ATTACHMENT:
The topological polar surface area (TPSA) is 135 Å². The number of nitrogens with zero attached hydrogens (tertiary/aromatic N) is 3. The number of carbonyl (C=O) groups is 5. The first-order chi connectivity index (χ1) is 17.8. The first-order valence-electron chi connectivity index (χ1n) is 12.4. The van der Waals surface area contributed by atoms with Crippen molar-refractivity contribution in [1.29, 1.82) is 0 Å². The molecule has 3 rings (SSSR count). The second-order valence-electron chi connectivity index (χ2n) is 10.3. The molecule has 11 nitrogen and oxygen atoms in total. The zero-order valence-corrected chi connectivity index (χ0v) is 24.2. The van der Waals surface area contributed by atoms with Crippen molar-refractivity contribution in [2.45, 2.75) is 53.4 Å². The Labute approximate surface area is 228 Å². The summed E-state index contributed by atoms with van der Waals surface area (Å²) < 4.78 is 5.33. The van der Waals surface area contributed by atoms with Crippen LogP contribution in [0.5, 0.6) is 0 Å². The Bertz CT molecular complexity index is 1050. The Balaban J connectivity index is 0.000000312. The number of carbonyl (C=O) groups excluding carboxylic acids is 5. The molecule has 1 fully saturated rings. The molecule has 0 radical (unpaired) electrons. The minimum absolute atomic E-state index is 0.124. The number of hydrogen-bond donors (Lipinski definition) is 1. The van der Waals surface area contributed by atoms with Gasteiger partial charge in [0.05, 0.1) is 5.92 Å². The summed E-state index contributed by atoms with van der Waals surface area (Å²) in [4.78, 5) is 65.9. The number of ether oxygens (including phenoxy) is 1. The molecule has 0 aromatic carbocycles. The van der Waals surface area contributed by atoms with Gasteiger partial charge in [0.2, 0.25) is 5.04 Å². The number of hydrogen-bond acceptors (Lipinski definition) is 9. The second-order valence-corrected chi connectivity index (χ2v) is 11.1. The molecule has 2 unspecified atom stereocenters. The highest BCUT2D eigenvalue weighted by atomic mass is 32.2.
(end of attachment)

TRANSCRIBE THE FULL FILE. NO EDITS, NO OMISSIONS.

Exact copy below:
The topological polar surface area (TPSA) is 135 Å². The number of nitrogens with zero attached hydrogens (tertiary/aromatic N) is 3. The number of carbonyl (C=O) groups is 5. The first-order chi connectivity index (χ1) is 17.8. The first-order valence-electron chi connectivity index (χ1n) is 12.4. The van der Waals surface area contributed by atoms with Crippen molar-refractivity contribution in [1.29, 1.82) is 0 Å². The molecule has 3 rings (SSSR count). The second-order valence-electron chi connectivity index (χ2n) is 10.3. The molecule has 11 nitrogen and oxygen atoms in total. The zero-order valence-corrected chi connectivity index (χ0v) is 24.2. The van der Waals surface area contributed by atoms with Crippen molar-refractivity contribution in [2.45, 2.75) is 53.4 Å². The Labute approximate surface area is 228 Å². The summed E-state index contributed by atoms with van der Waals surface area (Å²) < 4.78 is 5.33. The van der Waals surface area contributed by atoms with Crippen LogP contribution in [0.5, 0.6) is 0 Å². The Bertz CT molecular complexity index is 1050. The Balaban J connectivity index is 0.000000312. The number of carbonyl (C=O) groups excluding carboxylic acids is 5. The molecule has 1 fully saturated rings. The molecule has 0 radical (unpaired) electrons. The minimum absolute atomic E-state index is 0.124. The number of hydrogen-bond donors (Lipinski definition) is 1. The van der Waals surface area contributed by atoms with Gasteiger partial charge in [0.05, 0.1) is 5.92 Å². The summed E-state index contributed by atoms with van der Waals surface area (Å²) in [4.78, 5) is 65.9. The number of ether oxygens (including phenoxy) is 1. The molecule has 0 aromatic carbocycles. The van der Waals surface area contributed by atoms with Gasteiger partial charge in [0.2, 0.25) is 5.04 Å². The number of hydrogen-bond acceptors (Lipinski definition) is 9. The second-order valence-corrected chi connectivity index (χ2v) is 11.1. The molecule has 2 unspecified atom stereocenters. The highest BCUT2D eigenvalue weighted by atomic mass is 32.2.